“I’m on my guard for the rest of the world but with you, I know it’s no good”
“And I could wait patiently but I really wish you would”
“I run my fingers through your hair and watch the lights go wild”,
“Just keep on keeping your eyes on me it’s just wrong enough to make it feel right”,
“And lead me up the staircase won’t you whisper soft and slow, I’m captivated by you, baby like a fireworks show”,
“You and I walk a fragile line I have known it all this time, But I never thought I’d live to see it break”,
“It’s getting dark and it’s all too quiet And I can’t trust anything now And it’s coming over you like it’s all a big mistake”,
“Oh, I’m holding my breath Won’t lose you again”,
“Something’s made your eyes go cold”,
“Come on, come on, don’t leave me like this I thought I had you figured out”,
“Something’s gone terribly wrong you’re all I wanted”,
“Can’t breathe whenever you’re gone can’t turn back now, I’m haunted”,
“I just know You’re not gone, you can’t be gone, no”,

We must first define the schemas to put data into a vector database. We have the same schema for both collections for this example, so we only need to make one. Make sure to create two collections, though.

Once the collections are ready, we encode all the sentences into embeddings for their models and define the vector index parameters. We use L2 as our distance metric and an inverted file index with four centroids. There are only 51 entries, after all. Then we get to format the data and load it into Milvus.

Query the Vector Stores to Compare the Embeddings

Next, it’s time to compare. In this example, we will use the first two sentences. We use the third model to generate the vector embeddings for them.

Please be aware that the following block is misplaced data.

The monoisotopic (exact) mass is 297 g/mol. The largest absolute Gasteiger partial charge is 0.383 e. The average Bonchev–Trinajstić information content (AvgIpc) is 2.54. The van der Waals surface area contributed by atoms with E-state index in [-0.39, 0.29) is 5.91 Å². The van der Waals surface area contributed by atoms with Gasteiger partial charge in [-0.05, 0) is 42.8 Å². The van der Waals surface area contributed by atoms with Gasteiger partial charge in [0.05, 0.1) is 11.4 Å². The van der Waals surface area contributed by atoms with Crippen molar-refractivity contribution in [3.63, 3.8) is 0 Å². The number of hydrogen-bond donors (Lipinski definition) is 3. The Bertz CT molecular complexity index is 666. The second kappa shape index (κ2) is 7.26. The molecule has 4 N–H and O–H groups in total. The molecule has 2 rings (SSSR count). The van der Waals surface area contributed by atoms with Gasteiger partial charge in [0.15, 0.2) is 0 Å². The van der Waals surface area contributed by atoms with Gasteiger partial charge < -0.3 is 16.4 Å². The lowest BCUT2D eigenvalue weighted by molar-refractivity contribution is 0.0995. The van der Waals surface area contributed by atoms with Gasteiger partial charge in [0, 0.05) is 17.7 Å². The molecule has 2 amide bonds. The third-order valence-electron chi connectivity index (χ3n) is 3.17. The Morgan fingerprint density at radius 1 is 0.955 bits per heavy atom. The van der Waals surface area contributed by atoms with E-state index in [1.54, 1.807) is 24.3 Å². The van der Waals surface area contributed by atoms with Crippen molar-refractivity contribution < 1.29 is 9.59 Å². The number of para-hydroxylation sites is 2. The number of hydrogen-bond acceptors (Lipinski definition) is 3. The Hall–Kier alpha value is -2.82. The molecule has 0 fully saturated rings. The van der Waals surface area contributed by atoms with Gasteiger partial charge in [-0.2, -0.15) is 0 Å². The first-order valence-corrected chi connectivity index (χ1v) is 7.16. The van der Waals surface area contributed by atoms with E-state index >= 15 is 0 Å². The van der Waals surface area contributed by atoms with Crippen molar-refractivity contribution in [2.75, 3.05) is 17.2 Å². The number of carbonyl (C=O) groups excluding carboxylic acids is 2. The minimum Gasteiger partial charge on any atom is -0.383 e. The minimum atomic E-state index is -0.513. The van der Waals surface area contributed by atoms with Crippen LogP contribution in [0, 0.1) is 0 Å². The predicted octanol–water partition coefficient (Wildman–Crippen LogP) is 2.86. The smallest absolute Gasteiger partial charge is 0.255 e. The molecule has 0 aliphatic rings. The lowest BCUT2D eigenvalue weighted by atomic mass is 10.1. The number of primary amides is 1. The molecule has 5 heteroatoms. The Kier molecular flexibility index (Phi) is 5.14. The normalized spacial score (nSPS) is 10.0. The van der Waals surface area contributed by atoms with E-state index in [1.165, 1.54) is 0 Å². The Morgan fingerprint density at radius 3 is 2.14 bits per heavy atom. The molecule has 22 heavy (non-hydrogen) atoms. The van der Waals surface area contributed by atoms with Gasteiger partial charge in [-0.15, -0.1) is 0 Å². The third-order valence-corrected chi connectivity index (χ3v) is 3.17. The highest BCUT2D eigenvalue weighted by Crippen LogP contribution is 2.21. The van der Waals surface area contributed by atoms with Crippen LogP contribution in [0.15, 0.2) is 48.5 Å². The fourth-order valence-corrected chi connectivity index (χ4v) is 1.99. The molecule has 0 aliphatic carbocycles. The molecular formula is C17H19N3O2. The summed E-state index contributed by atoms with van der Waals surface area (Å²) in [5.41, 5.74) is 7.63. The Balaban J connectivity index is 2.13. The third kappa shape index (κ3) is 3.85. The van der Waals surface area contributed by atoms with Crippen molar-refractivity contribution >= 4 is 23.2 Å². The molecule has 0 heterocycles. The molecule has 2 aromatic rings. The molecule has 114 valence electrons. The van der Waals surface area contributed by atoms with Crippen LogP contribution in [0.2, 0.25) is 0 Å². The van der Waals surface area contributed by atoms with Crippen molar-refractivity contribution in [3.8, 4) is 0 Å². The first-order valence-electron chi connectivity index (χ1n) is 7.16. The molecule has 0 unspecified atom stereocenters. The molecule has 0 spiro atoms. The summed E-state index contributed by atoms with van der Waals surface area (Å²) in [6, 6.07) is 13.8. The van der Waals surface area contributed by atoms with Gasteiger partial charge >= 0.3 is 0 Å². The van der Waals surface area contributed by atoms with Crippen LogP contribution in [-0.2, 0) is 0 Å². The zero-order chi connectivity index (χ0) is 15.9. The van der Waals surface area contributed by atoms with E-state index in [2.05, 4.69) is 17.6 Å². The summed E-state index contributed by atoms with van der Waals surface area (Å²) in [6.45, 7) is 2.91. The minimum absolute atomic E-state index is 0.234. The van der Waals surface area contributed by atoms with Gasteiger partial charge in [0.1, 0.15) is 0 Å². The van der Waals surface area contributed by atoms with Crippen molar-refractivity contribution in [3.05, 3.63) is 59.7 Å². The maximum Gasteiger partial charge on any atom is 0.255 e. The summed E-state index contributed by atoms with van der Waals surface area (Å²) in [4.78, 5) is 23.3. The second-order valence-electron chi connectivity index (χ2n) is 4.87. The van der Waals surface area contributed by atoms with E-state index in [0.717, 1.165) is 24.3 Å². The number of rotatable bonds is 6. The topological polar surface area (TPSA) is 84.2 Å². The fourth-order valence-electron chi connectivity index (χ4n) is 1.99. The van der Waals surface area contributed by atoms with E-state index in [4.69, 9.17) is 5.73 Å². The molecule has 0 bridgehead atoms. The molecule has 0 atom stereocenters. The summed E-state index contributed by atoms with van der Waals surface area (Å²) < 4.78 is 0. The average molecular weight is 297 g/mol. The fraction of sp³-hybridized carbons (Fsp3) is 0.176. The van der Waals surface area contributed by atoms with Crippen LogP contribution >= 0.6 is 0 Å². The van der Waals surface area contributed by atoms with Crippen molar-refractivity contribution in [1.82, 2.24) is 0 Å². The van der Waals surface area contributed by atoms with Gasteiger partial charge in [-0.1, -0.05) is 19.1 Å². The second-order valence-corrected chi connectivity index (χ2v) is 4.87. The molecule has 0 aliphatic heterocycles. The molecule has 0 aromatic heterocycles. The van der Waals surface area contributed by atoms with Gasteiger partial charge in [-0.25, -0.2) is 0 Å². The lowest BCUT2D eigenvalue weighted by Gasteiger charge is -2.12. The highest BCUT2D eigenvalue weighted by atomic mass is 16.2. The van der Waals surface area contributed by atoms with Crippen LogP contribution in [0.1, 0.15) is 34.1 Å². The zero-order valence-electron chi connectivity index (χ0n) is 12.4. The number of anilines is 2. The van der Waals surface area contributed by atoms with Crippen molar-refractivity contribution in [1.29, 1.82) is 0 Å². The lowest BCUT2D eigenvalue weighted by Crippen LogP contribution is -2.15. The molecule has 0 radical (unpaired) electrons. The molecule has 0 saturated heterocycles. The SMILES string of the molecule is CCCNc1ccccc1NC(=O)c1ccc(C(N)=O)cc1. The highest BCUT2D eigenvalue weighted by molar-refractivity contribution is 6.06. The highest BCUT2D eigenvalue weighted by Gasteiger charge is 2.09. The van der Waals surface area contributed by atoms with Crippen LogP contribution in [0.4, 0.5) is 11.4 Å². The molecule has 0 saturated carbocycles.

Now we query Milvus. I’m also tracking time on this. The times for the searches that I got are shown below. Make sure to pass in the same metric type under the search parameters.

Now let’s look at the results and compare. We see surprisingly similar results for the original model vs. the fine-tuned one by Sprylab. The only difference is that the first result returned is the sentence itself. This tells us that results in two and three are more similar to the two example search sentences than they are to each other in these two vector spaces.

Next, let’s compare the two fine-tuned models. From these results, we’ll see that the sentence starting with “I’m on my guard for the rest of the world …“ is semantically similar to our search sentences because it pops up in both comparisons. Two interesting points here are: 1) different results from the first query, and 2) the second query sentence doesn’t appear in the top three for the first, but the reverse is true.


In this tutorial, we learned about vector embeddings and how to compare them, and made some comparisons with our custom data. As a bonus, we also showed an example of how to work with two different collections at the same time. This is how you can query different latent vector spaces.

We showed the difference between a model and some fine-tuned versions of it. We also saw how one result popped up in both embedding spaces. A query result in multiple vector representations means that that query must be semantically similar in numerous ways. Try doing this with image models, different dimensionality language models or your data for the next steps.